(@john-in-spokane)
Joined: 2 years ago
Posts: 9
2019-11-27 20:51:42  

@hector-j-medina-g

Hi Hector,
Good point about the German gunsmiths, I often forget there can be a big difference between craftsmen in the U.S. and European countries prior to the 1950's when Europeans  usually specialized as gunsmiths, but a lot of the U.S. gun smithing at the time was performed by the local blacksmith, hardware store owner, or the town tinker/handyman especially in the west, mid-west, and south.
A lot of these guys did good work but it was often utilitarian, and function over form type of stuff.

The idea of a custom/commission piece did occur to me as soon as I found that the triggers and dovetail weren't typical, as did an employee built personal gun, I hadn't considered a presentation piece though. I've also been researching the idea that the sight dovetail is factory. I've shot set trigger muzzle loaders for years and I agree that the trigger group and stock should just come away from the action.

Another idea I've had early on that seems more possible after a bit more research and emailing back and forth a bit with Danny Garvin from the AVA forum is that it could be a factory test gun (not a prototype) for development of the single set/double pull trigger. My reasoning behind this idea is that based on what I've found this is an early/transitional 2nd model, and the development of the double pull trigger seems to have happened in this time frame. Since it seems the general idea was to get a single blade trigger to do what a double set had been doing and, imo at least. it would be logical to test the feasibility of the idea starting with the intended version of the rifle and trigger tech that already existed and that already does exactly what you're trying to accomplish,-IE double set triggers- and a rifle like mine allows for that.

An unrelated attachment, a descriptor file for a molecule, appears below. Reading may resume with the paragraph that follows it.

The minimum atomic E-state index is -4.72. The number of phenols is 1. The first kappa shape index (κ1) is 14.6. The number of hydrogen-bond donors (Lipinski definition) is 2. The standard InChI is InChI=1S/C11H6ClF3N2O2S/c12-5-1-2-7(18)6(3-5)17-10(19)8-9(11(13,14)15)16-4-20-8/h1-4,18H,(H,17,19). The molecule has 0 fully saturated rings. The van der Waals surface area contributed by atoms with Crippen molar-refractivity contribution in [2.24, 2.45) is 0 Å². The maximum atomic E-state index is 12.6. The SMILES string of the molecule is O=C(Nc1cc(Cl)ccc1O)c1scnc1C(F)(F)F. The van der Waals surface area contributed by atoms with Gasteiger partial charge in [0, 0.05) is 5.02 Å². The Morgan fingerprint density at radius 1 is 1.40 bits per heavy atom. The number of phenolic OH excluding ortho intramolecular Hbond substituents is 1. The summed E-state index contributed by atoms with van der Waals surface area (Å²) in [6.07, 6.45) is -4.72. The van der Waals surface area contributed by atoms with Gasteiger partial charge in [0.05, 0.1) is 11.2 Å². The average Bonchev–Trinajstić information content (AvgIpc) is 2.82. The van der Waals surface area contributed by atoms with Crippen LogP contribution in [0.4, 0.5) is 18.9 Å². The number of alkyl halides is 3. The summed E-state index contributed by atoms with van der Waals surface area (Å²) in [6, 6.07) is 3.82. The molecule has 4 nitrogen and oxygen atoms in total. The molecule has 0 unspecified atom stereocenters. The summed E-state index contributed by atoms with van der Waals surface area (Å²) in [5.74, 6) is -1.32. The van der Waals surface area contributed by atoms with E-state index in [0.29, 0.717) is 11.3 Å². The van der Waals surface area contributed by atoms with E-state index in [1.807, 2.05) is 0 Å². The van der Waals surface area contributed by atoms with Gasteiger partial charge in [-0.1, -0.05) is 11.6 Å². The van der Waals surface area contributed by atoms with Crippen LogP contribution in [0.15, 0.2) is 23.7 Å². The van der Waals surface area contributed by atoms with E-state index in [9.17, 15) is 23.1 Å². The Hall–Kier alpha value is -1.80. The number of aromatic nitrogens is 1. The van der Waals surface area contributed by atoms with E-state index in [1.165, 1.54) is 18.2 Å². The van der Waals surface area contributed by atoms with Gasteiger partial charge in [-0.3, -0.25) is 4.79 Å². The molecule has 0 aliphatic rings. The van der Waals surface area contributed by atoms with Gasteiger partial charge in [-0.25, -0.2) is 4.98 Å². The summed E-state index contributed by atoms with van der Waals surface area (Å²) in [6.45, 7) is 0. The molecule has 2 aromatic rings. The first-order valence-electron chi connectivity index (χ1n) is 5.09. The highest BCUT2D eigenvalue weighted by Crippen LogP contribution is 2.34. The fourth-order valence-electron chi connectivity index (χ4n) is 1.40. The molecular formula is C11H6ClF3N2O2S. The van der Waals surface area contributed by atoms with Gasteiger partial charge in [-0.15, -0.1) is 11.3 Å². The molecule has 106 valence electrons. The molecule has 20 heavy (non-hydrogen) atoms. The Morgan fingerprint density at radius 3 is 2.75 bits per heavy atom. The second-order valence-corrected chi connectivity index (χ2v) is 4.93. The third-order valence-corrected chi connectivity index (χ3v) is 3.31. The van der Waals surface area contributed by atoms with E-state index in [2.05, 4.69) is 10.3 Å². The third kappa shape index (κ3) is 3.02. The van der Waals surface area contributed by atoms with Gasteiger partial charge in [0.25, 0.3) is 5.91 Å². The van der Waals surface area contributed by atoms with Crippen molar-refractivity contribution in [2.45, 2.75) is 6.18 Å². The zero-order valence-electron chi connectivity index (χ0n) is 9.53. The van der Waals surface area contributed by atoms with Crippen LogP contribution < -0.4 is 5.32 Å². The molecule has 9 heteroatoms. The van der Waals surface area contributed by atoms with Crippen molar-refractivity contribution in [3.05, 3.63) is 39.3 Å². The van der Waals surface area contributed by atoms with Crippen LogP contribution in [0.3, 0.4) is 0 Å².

After determining that the idea is sound then the work starts on getting rid of one blade and mounting the remaining one on the action instead of in the guard.  So starting with an action and stock/triggers that are separate from each other, the next step is figuring how to join the triggers to the action, then making one blade do the job of two, and finally making the stock and guard separate from the action again. The smaller 2's could be ID marks for keeping the parts all with the same gun during repeated disassembly's/reassembly's. This could be why it no longer just comes apart, I'm thinking the tube/barrel/ etc needs to be separated from the knob assembly to get the triggers/stock off.

This also makes sense if this was also when the tap assembly was being changed to the later style which would result in more parts of the gun being torn down and put back together. Since the sights were also being transitioned from one type to another this could explain the long dovetail cut if they tried multiple ideas. If they had more than one smith working on this with more than one test rifle that could be why mines has 2's, there may have been a 1, and a 3, and etc. Don't know if this theory is completely off the wall or not, but it seems logical to me. Of course it's a mystery that is likely never to be answered one way or the other.

It is starting to look like it may really be one of a kind though.


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MDriskill
(@mdriskill)
Joined: 2 years ago
Posts: 140
2019-11-29 08:20:47  

@bob-in-wv

I appreciate the kind mention, but that one is quite over my head! I’ve never seen a 58 like that before. I too corresponded with a couple of collector friends yesterday, the consensus is that this rifle is a one-off. 

As Hector described, a double set trigger is typically a self-contained mechanism. I have an HW 55 with a DST, on that gun the trigger is not physically connected to the action at all, but releases a hammer flies upward to strike a sear lever protruding beneath the receiver (which does make the relative position of action and trigger within the stock critical, though). So making two triggers do the work of one may not require as many internal changes as you think, but that makes this airgun no less remarkable!


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jcl08
(@john-in-spokane)
Joined: 2 years ago
Posts: 9
2019-11-30 12:39:08  

@mdriskill